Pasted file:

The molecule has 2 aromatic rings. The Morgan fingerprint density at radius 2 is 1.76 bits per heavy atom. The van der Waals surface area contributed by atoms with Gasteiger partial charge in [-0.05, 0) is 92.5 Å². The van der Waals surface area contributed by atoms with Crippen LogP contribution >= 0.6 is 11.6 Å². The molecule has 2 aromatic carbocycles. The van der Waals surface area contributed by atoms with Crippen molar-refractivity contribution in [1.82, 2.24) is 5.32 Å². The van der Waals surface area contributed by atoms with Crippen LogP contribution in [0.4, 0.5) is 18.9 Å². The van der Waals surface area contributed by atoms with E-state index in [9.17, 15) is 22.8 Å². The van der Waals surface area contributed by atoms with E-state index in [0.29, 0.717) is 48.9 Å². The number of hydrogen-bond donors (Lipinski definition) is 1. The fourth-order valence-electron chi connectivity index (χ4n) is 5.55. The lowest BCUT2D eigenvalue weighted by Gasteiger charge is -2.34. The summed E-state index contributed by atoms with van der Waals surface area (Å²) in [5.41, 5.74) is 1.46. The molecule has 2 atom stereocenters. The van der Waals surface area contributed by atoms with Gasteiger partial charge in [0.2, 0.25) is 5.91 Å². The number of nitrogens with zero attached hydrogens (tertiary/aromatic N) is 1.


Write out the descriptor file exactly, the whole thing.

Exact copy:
The molecule has 2 aromatic rings. The Morgan fingerprint density at radius 2 is 1.76 bits per heavy atom. The van der Waals surface area contributed by atoms with Gasteiger partial charge in [-0.05, 0) is 92.5 Å². The van der Waals surface area contributed by atoms with Crippen LogP contribution >= 0.6 is 11.6 Å². The molecule has 2 aromatic carbocycles. The van der Waals surface area contributed by atoms with Crippen molar-refractivity contribution in [1.82, 2.24) is 5.32 Å². The van der Waals surface area contributed by atoms with Crippen LogP contribution in [0.4, 0.5) is 18.9 Å². The van der Waals surface area contributed by atoms with E-state index in [9.17, 15) is 22.8 Å². The van der Waals surface area contributed by atoms with E-state index in [0.29, 0.717) is 48.9 Å². The number of hydrogen-bond donors (Lipinski definition) is 1. The fourth-order valence-electron chi connectivity index (χ4n) is 5.55. The lowest BCUT2D eigenvalue weighted by Gasteiger charge is -2.34. The summed E-state index contributed by atoms with van der Waals surface area (Å²) in [5.41, 5.74) is 1.46. The molecule has 2 atom stereocenters. The van der Waals surface area contributed by atoms with Gasteiger partial charge in [0.2, 0.25) is 5.91 Å². The number of nitrogens with zero attached hydrogens (tertiary/aromatic N) is 1.